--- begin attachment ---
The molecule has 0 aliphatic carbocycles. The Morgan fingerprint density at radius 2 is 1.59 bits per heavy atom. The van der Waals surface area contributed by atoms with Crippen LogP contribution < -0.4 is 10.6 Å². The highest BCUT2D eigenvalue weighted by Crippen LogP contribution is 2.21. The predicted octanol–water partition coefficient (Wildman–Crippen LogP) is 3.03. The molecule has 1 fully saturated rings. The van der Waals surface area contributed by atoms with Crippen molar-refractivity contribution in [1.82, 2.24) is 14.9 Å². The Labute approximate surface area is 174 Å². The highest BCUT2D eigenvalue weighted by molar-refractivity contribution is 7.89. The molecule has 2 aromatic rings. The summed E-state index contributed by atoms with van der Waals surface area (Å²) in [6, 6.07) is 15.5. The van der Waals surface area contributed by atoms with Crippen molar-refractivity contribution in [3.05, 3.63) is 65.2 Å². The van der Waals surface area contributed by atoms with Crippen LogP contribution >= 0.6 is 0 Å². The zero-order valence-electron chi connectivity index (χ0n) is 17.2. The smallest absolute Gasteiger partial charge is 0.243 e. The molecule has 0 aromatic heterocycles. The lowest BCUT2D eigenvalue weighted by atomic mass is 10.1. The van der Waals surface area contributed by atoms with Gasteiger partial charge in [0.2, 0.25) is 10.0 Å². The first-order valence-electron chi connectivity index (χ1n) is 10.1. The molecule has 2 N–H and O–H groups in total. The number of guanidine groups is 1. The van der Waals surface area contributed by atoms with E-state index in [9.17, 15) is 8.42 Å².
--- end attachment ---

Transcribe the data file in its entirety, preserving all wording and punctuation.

The molecule has 0 aliphatic carbocycles. The Morgan fingerprint density at radius 2 is 1.59 bits per heavy atom. The van der Waals surface area contributed by atoms with Crippen LogP contribution < -0.4 is 10.6 Å². The highest BCUT2D eigenvalue weighted by Crippen LogP contribution is 2.21. The predicted octanol–water partition coefficient (Wildman–Crippen LogP) is 3.03. The molecule has 1 fully saturated rings. The van der Waals surface area contributed by atoms with Crippen molar-refractivity contribution in [1.82, 2.24) is 14.9 Å². The Labute approximate surface area is 174 Å². The highest BCUT2D eigenvalue weighted by molar-refractivity contribution is 7.89. The molecule has 2 aromatic rings. The summed E-state index contributed by atoms with van der Waals surface area (Å²) in [6, 6.07) is 15.5. The van der Waals surface area contributed by atoms with Crippen molar-refractivity contribution in [3.05, 3.63) is 65.2 Å². The van der Waals surface area contributed by atoms with Crippen LogP contribution >= 0.6 is 0 Å². The zero-order valence-electron chi connectivity index (χ0n) is 17.2. The smallest absolute Gasteiger partial charge is 0.243 e. The molecule has 0 aromatic heterocycles. The lowest BCUT2D eigenvalue weighted by atomic mass is 10.1. The van der Waals surface area contributed by atoms with Gasteiger partial charge in [0.2, 0.25) is 10.0 Å². The first-order valence-electron chi connectivity index (χ1n) is 10.1. The molecule has 2 N–H and O–H groups in total. The number of guanidine groups is 1. The van der Waals surface area contributed by atoms with E-state index in [9.17, 15) is 8.42 Å².